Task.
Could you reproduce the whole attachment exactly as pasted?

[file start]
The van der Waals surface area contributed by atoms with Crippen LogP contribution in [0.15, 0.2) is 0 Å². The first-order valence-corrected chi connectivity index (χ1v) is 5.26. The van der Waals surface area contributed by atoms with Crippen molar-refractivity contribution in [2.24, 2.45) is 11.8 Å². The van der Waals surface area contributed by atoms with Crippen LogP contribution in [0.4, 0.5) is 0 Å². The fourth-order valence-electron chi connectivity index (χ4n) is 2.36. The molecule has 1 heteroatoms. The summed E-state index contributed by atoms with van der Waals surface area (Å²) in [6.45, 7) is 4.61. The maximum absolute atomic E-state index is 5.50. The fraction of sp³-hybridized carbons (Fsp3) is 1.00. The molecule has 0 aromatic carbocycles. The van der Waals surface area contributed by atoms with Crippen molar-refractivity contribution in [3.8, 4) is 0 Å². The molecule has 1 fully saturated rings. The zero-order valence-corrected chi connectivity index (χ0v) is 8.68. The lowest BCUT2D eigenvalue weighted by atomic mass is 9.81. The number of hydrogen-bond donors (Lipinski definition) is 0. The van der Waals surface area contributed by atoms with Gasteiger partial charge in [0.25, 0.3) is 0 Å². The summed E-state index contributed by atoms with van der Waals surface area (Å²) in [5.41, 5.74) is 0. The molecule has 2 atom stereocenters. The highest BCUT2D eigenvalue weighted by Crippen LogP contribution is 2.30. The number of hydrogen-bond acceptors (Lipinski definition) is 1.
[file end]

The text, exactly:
The van der Waals surface area contributed by atoms with Crippen LogP contribution in [0.15, 0.2) is 0 Å². The first-order valence-corrected chi connectivity index (χ1v) is 5.26. The van der Waals surface area contributed by atoms with Crippen molar-refractivity contribution in [2.24, 2.45) is 11.8 Å². The van der Waals surface area contributed by atoms with Crippen LogP contribution in [0.4, 0.5) is 0 Å². The fourth-order valence-electron chi connectivity index (χ4n) is 2.36. The molecule has 1 heteroatoms. The summed E-state index contributed by atoms with van der Waals surface area (Å²) in [6.45, 7) is 4.61. The maximum absolute atomic E-state index is 5.50. The fraction of sp³-hybridized carbons (Fsp3) is 1.00. The molecule has 0 aromatic carbocycles. The van der Waals surface area contributed by atoms with Crippen molar-refractivity contribution in [3.8, 4) is 0 Å². The molecule has 1 fully saturated rings. The zero-order valence-corrected chi connectivity index (χ0v) is 8.68. The lowest BCUT2D eigenvalue weighted by atomic mass is 9.81. The number of hydrogen-bond donors (Lipinski definition) is 0. The van der Waals surface area contributed by atoms with Gasteiger partial charge in [0.25, 0.3) is 0 Å². The summed E-state index contributed by atoms with van der Waals surface area (Å²) in [5.41, 5.74) is 0. The molecule has 2 atom stereocenters. The highest BCUT2D eigenvalue weighted by Crippen LogP contribution is 2.30. The number of hydrogen-bond acceptors (Lipinski definition) is 1.